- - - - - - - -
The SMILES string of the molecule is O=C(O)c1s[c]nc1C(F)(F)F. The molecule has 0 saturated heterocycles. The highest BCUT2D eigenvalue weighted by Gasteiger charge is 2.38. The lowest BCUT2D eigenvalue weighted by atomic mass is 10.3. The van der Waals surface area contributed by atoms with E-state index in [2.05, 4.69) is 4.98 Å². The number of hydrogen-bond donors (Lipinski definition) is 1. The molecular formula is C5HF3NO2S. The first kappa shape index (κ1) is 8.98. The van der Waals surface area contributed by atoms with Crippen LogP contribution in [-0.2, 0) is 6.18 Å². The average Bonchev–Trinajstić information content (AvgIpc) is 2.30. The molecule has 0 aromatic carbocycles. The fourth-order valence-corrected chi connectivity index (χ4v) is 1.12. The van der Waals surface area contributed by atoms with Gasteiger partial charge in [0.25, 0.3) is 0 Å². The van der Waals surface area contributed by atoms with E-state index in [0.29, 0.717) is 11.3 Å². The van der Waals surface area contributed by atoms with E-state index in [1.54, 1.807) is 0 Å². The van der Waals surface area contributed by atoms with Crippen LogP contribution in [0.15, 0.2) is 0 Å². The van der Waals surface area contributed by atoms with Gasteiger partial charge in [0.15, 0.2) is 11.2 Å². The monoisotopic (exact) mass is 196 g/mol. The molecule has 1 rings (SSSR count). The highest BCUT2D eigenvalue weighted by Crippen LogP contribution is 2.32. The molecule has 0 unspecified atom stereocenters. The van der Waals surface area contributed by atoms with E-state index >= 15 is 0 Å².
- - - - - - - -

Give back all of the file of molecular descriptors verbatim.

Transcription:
The SMILES string of the molecule is O=C(O)c1s[c]nc1C(F)(F)F. The molecule has 0 saturated heterocycles. The highest BCUT2D eigenvalue weighted by Gasteiger charge is 2.38. The lowest BCUT2D eigenvalue weighted by atomic mass is 10.3. The van der Waals surface area contributed by atoms with E-state index in [2.05, 4.69) is 4.98 Å². The number of hydrogen-bond donors (Lipinski definition) is 1. The molecular formula is C5HF3NO2S. The first kappa shape index (κ1) is 8.98. The van der Waals surface area contributed by atoms with Crippen LogP contribution in [-0.2, 0) is 6.18 Å². The average Bonchev–Trinajstić information content (AvgIpc) is 2.30. The molecule has 0 aromatic carbocycles. The fourth-order valence-corrected chi connectivity index (χ4v) is 1.12. The van der Waals surface area contributed by atoms with Gasteiger partial charge in [0.25, 0.3) is 0 Å². The van der Waals surface area contributed by atoms with E-state index in [0.29, 0.717) is 11.3 Å². The van der Waals surface area contributed by atoms with E-state index in [1.54, 1.807) is 0 Å². The van der Waals surface area contributed by atoms with Crippen LogP contribution in [0.15, 0.2) is 0 Å². The van der Waals surface area contributed by atoms with Gasteiger partial charge in [0.15, 0.2) is 11.2 Å². The monoisotopic (exact) mass is 196 g/mol. The molecule has 1 rings (SSSR count). The highest BCUT2D eigenvalue weighted by Crippen LogP contribution is 2.32. The molecule has 0 unspecified atom stereocenters. The van der Waals surface area contributed by atoms with E-state index >= 15 is 0 Å².